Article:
I wonder if the problem is the ordinariness of the good works that take place in vocation. As Einar Billing says in Our Calling, “In all our religious and ethical life, we are given to an incredible overestimation of the extraordinary at the expense of the ordinary.” You say that when you were growing up, it seemed like all the Lutherans you knew were just plodding along in a middle class lifestyle, with lots of respect for authority. Well, you speak of that as if it were a little thing. I suspect that whether they were pursuing a “middle class” or a “lower class” lifestyle, they were attending to their families, to their work, and to their communities (going to Kiwanis, stopping at the tavern, watching a game). These all have to do with vocation. Now I recall that when I was young and didn’t particularly have vocations of my own, I looked down on the mundane life of my parents and other adults, but now I have a lot of respect for that.
    It was John Wesley, I believe, who, though coming to faith by hearing Luther’s Commentary on Romans, said of Lutherans that they were good on the Gospel but “weak on sanctification.” Lutherans shouldn’t brag on that, but rather deny that it is true. Wesley was really strong on sanctification and became a model of pious behavior. And yet his marriage was miserable. He mistreated his wife and she mistreated him. Luther would say that there is something lacking when a Christian does great things for the Lord, but neglects his calling in marriage. (All due respect to Wesley, by the way, a great evangelist. He was, in fact, the great preacher and exemplar of sanctification, the call to holiness, attaining the second gift of perfection. And yet he and his wife refused to love and serve each other.) Sanctification without vocation tends to be reduced to minor asceticisms (not drinking or smoking), or to monastic-style doing works for the Lord (becoming a missionary or starting a ministry of one kind or another). Those can indeed be worthy vocations for some people. But for most Christians in this vein, when you ask them what works they are doing that are so good, so sanctifying, they usually aren’t that spectacular either. Being a good husband, a good father, a good worker, a good citizen. These things are hard. They are frustrating, filled with trials and tribulations. They’ll make you plenty holy if you do them in faith.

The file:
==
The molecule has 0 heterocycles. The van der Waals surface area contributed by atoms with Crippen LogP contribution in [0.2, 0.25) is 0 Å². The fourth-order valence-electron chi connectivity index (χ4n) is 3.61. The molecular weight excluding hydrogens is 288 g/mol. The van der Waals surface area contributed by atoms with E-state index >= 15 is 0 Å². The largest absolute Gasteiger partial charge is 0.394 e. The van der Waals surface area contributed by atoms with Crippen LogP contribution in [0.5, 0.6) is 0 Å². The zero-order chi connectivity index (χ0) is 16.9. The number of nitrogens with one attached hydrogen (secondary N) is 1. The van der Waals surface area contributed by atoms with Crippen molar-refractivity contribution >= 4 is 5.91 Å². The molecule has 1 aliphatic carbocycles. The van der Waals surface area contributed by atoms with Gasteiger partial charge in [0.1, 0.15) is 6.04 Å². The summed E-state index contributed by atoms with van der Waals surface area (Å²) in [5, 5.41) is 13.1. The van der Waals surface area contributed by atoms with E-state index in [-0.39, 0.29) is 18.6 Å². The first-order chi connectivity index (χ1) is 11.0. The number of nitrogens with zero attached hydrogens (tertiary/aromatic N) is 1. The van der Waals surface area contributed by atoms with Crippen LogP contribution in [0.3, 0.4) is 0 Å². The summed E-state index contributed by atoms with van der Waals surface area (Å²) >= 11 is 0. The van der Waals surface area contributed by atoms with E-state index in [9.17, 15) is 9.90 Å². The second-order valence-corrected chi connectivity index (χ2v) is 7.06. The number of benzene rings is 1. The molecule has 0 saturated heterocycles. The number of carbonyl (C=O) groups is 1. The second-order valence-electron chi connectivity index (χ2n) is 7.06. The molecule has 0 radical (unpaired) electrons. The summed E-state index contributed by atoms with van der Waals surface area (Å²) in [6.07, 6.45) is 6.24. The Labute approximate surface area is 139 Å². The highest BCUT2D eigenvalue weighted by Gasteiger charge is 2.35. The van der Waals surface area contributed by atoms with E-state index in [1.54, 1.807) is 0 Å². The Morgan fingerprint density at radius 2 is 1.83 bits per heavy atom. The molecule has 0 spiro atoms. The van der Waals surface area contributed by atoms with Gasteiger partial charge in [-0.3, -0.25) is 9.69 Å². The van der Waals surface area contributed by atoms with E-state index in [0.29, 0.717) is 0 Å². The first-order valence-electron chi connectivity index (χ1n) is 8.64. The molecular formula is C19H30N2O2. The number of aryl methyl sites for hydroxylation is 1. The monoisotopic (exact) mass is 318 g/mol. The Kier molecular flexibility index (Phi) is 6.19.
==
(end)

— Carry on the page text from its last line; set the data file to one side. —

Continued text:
You talked about the constant repetitions of Lutheranism, a sense that there is no progress being made. We sin, we repent, we receive forgiveness in church, we go back into our vocations, whereupon we sin, we repent, we receive forgiveness in church. Lather, rinse, repeat. But this is a cycle, like the days of the week or the seasons of the year, an order of life. Yes, in our vocations we often do not love and serve our neighbors (like our wife, our children, our customers); rather, we want them to love and serve us. So we sin in and against our vocations. Then we come to church, and, as the Catechism says about “what sins we should confess,” we consider our various “stations” (i.e., vocations) in light of the Ten Commandments and we receive absolution from the pastor as from Christ himself (“as a called [vocation reference] and ordained servant of the word”), God working through our vocations too all along. And we hear God’s Word and we are built up in our faith. Whereupon we are sent back into our vocations to live out that “faith working through love.” That’s how we grow and how we make progress, though with much slippage along the way. But it’s a real thing that is happening. As for conquering the sins we struggle with, believe me, individual confession and absolution is the best and most powerful way to do that, as many will testify.
    Luther is actually the best theologian I have read about ethics and the Christian life. He says that for a good work to be “good” it should actually help someone. That is, it should be directed to one’s neighbor, as opposed to being directed to God.
    Do read Gustaf Wingren’s Luther on Vocation, the book that made the scales fall off of my eyes about the Christian life. (Read Koeberle’s Quest for Holiness too, as has been recommended.)

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    1. Dr. Veith,
      Thank you for your significant contribution to this discussion.
      If only more Luther were actually read out in the churches.
      A
      (And yes, Wingren is next!)

      P.S. And yes, I do have to keep reminding myself of the broader, multi-dimensional implications of vocation.

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  16. What now? What about a life of receptive spirituality? But first we need to understand the passive voice.

    In our modern day Western Civilization, the passive voice sounds foreign to our ears. We are a culture that does things; we are neither comfortable nor familiar with being acted upon. Even computer word processing programs, such as Microsoft Word, flag the passive voice as improper grammar.

    Unfortunately, our inclination to the active voice does impact our reading of the New Testament. The result is that we will often interpret New Testament passives as things that we do, verbs that we need to act upon rather than what God is doing to and for us, verbs that God is doing to us. The difference is huge because it can change the whole meaning of a passage.